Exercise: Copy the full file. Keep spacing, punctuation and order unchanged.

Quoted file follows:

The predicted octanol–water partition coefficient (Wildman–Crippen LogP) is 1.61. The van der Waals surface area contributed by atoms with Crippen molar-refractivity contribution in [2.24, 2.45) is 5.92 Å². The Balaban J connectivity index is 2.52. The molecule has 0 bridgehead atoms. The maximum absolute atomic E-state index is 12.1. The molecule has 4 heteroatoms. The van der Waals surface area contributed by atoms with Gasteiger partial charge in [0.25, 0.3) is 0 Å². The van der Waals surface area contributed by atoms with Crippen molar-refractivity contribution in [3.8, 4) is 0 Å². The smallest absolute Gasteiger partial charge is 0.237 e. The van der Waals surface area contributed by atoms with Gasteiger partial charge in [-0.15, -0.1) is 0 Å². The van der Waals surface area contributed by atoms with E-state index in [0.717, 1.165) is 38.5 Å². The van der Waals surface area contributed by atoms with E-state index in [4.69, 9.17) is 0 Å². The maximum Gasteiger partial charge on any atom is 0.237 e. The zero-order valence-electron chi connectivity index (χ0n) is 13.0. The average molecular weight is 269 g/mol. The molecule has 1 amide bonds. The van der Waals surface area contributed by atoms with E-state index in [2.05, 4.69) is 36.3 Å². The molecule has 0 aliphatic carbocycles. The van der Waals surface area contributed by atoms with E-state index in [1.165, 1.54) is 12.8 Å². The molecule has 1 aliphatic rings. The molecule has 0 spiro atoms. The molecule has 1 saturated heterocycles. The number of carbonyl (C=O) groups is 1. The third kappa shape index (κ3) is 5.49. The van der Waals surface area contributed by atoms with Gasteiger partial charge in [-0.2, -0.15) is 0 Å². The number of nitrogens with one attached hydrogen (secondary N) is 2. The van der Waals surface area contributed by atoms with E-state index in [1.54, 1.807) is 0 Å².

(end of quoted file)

The predicted octanol–water partition coefficient (Wildman–Crippen LogP) is 1.61. The van der Waals surface area contributed by atoms with Crippen molar-refractivity contribution in [2.24, 2.45) is 5.92 Å². The Balaban J connectivity index is 2.52. The molecule has 0 bridgehead atoms. The maximum absolute atomic E-state index is 12.1. The molecule has 4 heteroatoms. The van der Waals surface area contributed by atoms with Gasteiger partial charge in [0.25, 0.3) is 0 Å². The van der Waals surface area contributed by atoms with Crippen molar-refractivity contribution in [3.8, 4) is 0 Å². The smallest absolute Gasteiger partial charge is 0.237 e. The van der Waals surface area contributed by atoms with Gasteiger partial charge in [-0.15, -0.1) is 0 Å². The van der Waals surface area contributed by atoms with E-state index in [0.717, 1.165) is 38.5 Å². The van der Waals surface area contributed by atoms with E-state index in [4.69, 9.17) is 0 Å². The maximum Gasteiger partial charge on any atom is 0.237 e. The zero-order valence-electron chi connectivity index (χ0n) is 13.0. The average molecular weight is 269 g/mol. The molecule has 1 amide bonds. The van der Waals surface area contributed by atoms with E-state index in [2.05, 4.69) is 36.3 Å². The molecule has 0 aliphatic carbocycles. The van der Waals surface area contributed by atoms with E-state index in [1.165, 1.54) is 12.8 Å². The molecule has 1 aliphatic rings. The molecule has 0 spiro atoms. The molecule has 1 saturated heterocycles. The number of carbonyl (C=O) groups is 1. The third kappa shape index (κ3) is 5.49. The van der Waals surface area contributed by atoms with Gasteiger partial charge in [-0.2, -0.15) is 0 Å². The number of nitrogens with one attached hydrogen (secondary N) is 2. The van der Waals surface area contributed by atoms with E-state index in [1.54, 1.807) is 0 Å².